MARK HALPERIN: I’m fascinated by a parallel universe in which [Donald] Trump hadn’t said what he said about respecting the results because he had a lot of good moments. I think he got more of his message out than he ever has. He had the demeanor that a lot of people wanted to see. But there’s no doubt that it’s the revenge of the elites. Elites do not accept that that was an appropriate answer and it’s not just the coverage in the immediate aftermath of the debate, the coverage this morning, but until he explains it and gets in sync with everyone on his campaign team I don’t think he’s going to get to talk about much else and that means every bit of good he might have done last night, with a strong performance and her strong performance, I don’t think matters much.
JOE SCARBOROUGH (CO-HOST): Mark, let me ask you. And I’m sure people will disagree with me here — just the implication of my question, the suggestion of my question — how many people in Scranton, Pennsylvania, care about what he said in that answer compared to people in newsrooms that are — whimpering and whining with their, you know —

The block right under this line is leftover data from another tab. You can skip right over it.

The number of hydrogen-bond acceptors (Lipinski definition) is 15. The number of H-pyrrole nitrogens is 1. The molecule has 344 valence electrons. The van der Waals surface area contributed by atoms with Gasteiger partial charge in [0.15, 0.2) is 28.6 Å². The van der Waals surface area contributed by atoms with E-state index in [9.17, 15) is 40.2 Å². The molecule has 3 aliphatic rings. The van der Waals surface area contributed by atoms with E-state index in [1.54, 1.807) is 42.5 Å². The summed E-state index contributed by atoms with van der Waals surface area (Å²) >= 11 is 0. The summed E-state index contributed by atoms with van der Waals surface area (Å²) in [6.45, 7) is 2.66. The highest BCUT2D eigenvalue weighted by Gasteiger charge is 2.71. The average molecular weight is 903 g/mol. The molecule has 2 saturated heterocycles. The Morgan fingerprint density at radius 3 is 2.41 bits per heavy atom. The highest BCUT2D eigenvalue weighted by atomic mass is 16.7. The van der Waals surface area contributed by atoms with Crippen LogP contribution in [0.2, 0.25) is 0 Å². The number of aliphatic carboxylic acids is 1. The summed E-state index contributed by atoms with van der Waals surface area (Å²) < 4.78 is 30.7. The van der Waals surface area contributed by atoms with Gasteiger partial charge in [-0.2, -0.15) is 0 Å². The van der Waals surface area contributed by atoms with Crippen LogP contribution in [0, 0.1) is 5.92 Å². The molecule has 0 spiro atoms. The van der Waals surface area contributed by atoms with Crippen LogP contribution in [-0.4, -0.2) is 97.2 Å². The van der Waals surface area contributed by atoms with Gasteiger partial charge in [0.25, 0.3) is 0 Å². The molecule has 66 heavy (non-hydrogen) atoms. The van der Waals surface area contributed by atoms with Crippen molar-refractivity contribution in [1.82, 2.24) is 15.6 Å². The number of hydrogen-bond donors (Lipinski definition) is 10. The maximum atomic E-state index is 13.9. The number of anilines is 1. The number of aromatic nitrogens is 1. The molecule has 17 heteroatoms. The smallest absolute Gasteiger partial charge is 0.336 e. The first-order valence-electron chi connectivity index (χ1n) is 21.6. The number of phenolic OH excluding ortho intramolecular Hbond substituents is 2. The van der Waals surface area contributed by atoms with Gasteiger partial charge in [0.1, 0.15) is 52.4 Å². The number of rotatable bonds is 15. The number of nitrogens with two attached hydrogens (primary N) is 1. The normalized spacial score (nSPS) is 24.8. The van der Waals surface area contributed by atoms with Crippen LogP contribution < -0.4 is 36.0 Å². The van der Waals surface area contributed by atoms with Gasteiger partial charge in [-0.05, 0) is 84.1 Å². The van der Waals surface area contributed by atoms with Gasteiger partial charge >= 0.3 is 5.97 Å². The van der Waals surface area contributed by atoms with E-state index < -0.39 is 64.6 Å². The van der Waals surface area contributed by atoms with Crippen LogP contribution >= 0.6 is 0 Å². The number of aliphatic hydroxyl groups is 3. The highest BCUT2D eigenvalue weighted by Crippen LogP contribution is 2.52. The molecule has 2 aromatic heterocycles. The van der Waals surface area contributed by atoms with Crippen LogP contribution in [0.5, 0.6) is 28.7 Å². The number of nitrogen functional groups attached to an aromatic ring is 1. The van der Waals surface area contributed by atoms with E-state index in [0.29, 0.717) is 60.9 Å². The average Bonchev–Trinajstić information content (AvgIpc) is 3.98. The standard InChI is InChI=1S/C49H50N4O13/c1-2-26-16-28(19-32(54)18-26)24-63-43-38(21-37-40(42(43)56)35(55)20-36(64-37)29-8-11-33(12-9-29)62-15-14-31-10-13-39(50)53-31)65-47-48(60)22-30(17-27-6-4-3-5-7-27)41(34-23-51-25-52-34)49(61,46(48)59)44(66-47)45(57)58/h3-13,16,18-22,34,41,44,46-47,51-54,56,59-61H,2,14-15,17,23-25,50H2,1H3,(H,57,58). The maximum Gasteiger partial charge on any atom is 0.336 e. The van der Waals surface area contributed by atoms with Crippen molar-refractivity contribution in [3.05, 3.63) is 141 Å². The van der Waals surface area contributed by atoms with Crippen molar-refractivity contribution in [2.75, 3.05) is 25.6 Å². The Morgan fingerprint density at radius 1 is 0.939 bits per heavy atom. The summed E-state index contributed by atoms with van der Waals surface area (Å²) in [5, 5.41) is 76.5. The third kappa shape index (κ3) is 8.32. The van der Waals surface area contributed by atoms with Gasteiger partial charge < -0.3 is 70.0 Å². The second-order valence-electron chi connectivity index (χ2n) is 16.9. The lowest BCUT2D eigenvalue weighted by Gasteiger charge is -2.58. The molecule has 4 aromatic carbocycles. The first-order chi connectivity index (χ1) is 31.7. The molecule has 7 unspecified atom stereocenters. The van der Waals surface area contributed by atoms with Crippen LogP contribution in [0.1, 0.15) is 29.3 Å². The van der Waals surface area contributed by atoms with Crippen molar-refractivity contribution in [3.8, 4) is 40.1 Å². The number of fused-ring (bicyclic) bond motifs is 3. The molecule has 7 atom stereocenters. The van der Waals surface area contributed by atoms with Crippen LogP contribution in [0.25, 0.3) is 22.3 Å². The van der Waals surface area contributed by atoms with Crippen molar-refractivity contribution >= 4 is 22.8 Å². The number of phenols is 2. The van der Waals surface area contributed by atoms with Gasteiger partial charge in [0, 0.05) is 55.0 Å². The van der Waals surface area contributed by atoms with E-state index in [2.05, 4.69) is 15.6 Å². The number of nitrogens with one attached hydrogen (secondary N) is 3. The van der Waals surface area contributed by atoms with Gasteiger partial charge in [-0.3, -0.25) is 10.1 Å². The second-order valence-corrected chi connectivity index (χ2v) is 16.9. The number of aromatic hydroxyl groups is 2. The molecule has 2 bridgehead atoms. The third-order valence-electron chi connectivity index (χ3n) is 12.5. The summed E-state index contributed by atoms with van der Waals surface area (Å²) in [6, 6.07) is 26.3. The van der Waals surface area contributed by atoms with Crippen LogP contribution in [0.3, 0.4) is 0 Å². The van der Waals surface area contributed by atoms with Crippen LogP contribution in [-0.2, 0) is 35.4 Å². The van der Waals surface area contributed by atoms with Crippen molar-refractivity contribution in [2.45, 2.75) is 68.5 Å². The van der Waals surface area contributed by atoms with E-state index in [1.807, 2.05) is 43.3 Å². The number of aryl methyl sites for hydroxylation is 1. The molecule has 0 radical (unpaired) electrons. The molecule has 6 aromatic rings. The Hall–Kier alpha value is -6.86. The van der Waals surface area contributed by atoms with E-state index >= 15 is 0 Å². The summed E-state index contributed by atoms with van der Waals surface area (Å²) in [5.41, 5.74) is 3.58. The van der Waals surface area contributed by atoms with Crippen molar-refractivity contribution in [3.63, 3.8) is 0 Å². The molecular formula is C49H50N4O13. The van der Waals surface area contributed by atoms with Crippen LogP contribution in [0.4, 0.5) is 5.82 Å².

HALPERIN: Almost —
SCARBOROUGH: With their soy lattes?
HALPERIN: That’s why I said it’s the revenge of the elites. Elites in both parties have been against Trump from the beginning.
There are people who should be paid anything to comment on politics. There are people who still use “latte-drinking” as a stand-in for “snooty elitist” in 2016. (There were are than 12,000 Starbucks locations in the United States. I know it seems like they’re all in Manhattan, but…) You also have to like Halperin’s penetrating insight — surely it is unprecedented for Democratic elites to not support the Republican nominee for president.